After the plane crashed, he explained: “Someone next to me tried to pull the door, and I said, ‘No, he has to leave.

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“Fortunately, I just read this now. I know people will run to the emergency exit, so if it gets stuck there will be a way back.

And in 1996, in the Ethiopian Airlines plane crash, 125 of the 175 passengers died after the plane fell into the water, and they lost their clothes inside – which made them can’t breathe after being trapped by rising water.

Keeping your luggage close to your feet can help you survive a plane crash, not just by protecting your face in the event of an accident.

Erwin Tumiri, one of the 6 survivors of the 2016 flight LaMia flight 2933 that crashed in the Colombian mountains, describes how to turn into a fetal position with the burden of his legs saved his life.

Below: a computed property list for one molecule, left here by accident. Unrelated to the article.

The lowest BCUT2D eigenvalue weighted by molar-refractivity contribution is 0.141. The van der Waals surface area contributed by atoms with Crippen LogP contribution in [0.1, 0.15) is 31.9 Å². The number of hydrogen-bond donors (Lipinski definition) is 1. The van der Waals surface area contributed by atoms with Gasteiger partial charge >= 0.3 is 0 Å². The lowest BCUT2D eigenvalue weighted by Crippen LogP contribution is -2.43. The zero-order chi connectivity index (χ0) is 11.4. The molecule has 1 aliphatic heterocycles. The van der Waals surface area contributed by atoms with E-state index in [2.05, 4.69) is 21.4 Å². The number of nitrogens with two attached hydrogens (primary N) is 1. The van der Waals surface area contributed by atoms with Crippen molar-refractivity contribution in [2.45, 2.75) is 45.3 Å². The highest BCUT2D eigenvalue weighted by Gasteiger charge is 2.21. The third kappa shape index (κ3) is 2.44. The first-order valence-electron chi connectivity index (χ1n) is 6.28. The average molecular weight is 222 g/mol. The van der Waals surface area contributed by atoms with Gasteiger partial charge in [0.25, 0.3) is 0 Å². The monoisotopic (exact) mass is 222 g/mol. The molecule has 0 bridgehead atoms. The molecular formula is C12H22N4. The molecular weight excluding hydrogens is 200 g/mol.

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He told Fox Sports Argentina at the time: “I put the bag between my legs to create a good view of the fetus in the situation.”

The wreckage of the 1973 US military plane crash in Iceland has never been cleared, although no one on board died. Just a few weeks before the Turkish Airlines crash in Amsterdam on Wednesday, the plane had to make an emergency landing on the Hudson River in New York. All passengers on board survived. While these two major plane crashes are an example of the fact that most accidents occur shortly after takeoff or shortly before landing, they also confirm the statistics from the US National Transportation Safety Board (NTSB) that estimates the chances of survival. a situation landing around 95.7 percent.

These statistics raise the question of what a passenger can do to increase their chances of surviving a crash. It depends on where you sit on the plane, according to the results of two separate studies. In fact, the results from different studies contradict each other. The popular American magazine Mechanics concluded that a passenger sitting in the back of an airplane has nearly 40 percent more survival than those sitting near the front. In his work, he was the analyst of the worst air disaster in terms of survivors and deaths in the United States between 1971 and 2007.